I got out onto the bike course and was on my own. So I took my time to get out of my head and not be mad that I had essentially had quit it also started to pour down rain (I couldn’t catch a break) but thankfully it only lasted about 5 minutes. As I got comfortable on the bike I really started to enjoy the ride. The community was great! They were cheering from the porches and it was great. UNTIL you got out onto Eastern Avenue. This part of the ride was absolutely terrifying. There were car whizzing past at 40 mph and let’s just say most did not know the 3FT law!! At one point I had to decide between hitting a pothole and a car. I chose the pothole and it was very jarring. I had decided to wear a camel bak instead of my speedfil because we didn’t have it hooked up right. As I tried to get a drink when I needed it I discovered a pinhole in the hose as instead of the gatorade coming up to my mouth it shot a pretty stream to the left (still couldn’t catch that break!!).
They had warned about slowing down for sharp turns. There were actually a bunch of those slow-down turns. The worst of which was from Eastern Ave to Earl’s Road. You really had to slow down to make the turn because it was wet and there was gravel. Then you turned and looked up the only big hill in the course. For which you now had no momentum to get up.
In addition to the hair-pin turns, gravel, potholes, and traffic this course also had such gems as broken roads, trash, and no shoulders. I will say that it was well-marked and the volunteers were fantastic about stopping cars at the busy intersections. I got back to transition feeling great cause I did the whole bike course. I finished it in 1:56:00. I was even able to hit 23mph on the straights. Sadly, that’s the only time it was a “fast” course since once you gained momentum you had to slow down to make a turn.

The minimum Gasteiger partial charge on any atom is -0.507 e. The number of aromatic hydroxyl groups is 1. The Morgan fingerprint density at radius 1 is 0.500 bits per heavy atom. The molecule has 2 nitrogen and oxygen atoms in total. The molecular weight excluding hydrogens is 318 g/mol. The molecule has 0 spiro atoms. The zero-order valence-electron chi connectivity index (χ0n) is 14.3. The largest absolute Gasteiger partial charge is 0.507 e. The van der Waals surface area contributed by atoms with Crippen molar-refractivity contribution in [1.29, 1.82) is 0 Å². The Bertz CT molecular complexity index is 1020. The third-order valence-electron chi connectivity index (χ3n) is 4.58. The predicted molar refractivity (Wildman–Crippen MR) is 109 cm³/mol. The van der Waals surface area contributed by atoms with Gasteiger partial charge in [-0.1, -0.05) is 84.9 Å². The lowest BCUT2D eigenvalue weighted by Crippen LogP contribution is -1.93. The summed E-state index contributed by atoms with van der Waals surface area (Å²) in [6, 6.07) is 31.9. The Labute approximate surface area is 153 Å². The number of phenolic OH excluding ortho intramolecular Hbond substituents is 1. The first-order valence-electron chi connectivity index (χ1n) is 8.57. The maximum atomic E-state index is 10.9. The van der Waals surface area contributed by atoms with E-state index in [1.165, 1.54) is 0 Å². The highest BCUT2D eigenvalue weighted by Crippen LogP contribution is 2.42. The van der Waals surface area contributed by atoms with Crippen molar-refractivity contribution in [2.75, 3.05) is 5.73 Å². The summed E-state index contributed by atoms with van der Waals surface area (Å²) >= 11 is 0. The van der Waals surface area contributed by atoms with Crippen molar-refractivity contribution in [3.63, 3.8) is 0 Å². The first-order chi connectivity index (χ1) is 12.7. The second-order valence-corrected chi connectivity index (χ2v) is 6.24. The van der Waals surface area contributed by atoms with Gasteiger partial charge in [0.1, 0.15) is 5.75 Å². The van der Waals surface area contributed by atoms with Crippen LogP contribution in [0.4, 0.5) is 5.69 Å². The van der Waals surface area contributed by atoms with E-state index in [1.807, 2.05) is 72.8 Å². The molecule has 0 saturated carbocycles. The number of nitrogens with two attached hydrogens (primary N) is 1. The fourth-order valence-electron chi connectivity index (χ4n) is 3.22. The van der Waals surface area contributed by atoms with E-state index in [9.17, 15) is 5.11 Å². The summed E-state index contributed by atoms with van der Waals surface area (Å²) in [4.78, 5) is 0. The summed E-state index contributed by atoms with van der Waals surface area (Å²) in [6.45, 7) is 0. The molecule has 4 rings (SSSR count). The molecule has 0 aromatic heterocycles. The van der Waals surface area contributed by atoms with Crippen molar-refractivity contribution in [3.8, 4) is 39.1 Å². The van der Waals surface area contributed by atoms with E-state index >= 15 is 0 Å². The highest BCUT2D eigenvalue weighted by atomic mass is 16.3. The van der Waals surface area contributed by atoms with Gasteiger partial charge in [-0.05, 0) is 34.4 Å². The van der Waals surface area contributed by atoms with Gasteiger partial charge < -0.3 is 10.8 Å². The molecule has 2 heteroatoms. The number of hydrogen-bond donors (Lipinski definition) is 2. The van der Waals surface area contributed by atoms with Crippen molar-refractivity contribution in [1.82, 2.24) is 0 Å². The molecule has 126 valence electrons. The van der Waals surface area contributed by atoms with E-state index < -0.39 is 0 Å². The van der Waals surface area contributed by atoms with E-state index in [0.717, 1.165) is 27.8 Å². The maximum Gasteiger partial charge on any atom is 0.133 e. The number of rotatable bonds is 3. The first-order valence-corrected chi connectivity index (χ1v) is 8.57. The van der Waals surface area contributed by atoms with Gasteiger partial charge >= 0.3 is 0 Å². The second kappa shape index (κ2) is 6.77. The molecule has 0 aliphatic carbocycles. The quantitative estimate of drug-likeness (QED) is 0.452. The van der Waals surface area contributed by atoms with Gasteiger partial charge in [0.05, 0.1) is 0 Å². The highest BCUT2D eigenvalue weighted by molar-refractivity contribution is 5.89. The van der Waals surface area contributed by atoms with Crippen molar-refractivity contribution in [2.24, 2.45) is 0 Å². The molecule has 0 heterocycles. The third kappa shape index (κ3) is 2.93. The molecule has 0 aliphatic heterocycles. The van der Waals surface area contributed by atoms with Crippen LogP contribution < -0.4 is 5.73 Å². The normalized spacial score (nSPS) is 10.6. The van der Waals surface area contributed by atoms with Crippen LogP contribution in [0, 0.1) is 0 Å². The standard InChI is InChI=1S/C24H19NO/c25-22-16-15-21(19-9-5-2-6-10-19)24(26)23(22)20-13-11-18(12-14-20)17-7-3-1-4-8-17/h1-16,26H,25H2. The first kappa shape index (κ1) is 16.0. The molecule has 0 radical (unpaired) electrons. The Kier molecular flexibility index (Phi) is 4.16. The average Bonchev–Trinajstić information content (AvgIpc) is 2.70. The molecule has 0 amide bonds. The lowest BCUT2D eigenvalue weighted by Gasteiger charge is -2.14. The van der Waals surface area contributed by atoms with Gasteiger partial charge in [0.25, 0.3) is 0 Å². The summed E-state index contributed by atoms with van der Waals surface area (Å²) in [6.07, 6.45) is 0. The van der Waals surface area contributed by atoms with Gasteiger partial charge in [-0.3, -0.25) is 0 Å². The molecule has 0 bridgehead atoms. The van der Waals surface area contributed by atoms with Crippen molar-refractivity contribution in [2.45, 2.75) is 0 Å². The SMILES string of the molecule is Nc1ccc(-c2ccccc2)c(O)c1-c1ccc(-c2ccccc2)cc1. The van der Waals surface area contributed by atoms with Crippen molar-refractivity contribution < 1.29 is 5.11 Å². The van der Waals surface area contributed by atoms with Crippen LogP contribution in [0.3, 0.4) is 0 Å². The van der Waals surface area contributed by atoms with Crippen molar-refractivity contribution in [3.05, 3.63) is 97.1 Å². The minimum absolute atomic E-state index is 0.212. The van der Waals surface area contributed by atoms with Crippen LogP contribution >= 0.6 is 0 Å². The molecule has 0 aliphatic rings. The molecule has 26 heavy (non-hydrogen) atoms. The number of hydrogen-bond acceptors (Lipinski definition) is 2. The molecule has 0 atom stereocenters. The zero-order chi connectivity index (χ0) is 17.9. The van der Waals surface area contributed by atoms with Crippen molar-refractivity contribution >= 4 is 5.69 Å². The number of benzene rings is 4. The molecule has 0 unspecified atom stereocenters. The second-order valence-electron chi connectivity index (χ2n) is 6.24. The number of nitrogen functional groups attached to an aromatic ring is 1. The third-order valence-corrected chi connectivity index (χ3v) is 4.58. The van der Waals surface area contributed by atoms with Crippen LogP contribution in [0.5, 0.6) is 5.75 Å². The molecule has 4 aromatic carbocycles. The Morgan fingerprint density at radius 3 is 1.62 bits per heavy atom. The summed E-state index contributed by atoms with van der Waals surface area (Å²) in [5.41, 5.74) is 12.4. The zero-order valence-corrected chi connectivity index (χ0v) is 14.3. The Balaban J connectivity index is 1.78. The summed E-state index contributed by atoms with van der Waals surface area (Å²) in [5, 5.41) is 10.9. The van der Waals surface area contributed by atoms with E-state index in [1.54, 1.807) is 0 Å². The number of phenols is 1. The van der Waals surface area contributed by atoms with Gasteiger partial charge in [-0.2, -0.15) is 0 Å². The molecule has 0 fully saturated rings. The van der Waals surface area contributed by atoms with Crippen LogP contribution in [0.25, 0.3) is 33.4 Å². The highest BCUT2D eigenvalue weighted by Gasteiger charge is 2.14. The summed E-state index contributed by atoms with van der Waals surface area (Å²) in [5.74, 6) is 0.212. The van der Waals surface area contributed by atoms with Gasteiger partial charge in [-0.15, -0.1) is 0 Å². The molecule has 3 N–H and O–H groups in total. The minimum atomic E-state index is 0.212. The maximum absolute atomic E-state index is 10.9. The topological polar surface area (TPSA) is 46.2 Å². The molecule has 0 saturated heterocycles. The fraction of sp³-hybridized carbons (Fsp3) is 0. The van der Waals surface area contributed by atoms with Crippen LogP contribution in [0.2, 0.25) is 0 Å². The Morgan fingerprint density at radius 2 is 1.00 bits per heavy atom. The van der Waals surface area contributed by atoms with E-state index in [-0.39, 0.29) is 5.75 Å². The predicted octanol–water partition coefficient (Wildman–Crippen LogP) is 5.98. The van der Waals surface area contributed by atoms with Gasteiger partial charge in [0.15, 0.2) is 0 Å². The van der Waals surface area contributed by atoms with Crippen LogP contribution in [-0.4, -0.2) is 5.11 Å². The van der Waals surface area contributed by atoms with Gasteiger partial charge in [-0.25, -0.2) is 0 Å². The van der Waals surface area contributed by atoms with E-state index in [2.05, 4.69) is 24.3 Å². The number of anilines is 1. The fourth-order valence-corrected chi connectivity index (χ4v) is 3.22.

I got back into transition and changed to go out to the run course. I started running and just wasn’t super motivated. The run course was a 2-loop course through parking lots in the park. My mom was there cheering us on and I love her support. She had little hand bells. She said Jon’s about 20 minutes in front of you! SHOCKER! As I made the turn out onto the main road of the run I saw Amber and Casey there cheering! It was an awesome sight!! I truly love surprise cheer squads!! I followed my intervals and just kept running. I was at mile 3 when I got back to Amber and Casey and now Jon was with them. I decided at that point to stop. The run was dull and I didn’t need to do it at that point. I also had no desire to run through the cheering crowd and/or through a finish line. I had decided I wasn’t taking a medal and I didn’t want to actually have to turn it down.
All in all I feel good about my decision to bail out of the swim (hey hey Jet ski!!) but I am said I didn’t get to fully test myself. My race buddy felt the same way, she pulled herself from the swim also (apparently a lot of people did).
But I did take away some valuable lessons:
1. I need a professional bike fitting.
2. I have the mental drive to keep going even if things aren’t going my way.
3. I hit 23mph and that was an awesome accomplishment!
4. My husband is the ridiculously photogenic tri guy!! Can you believe this!!But he did take first place in his age group! So proud!!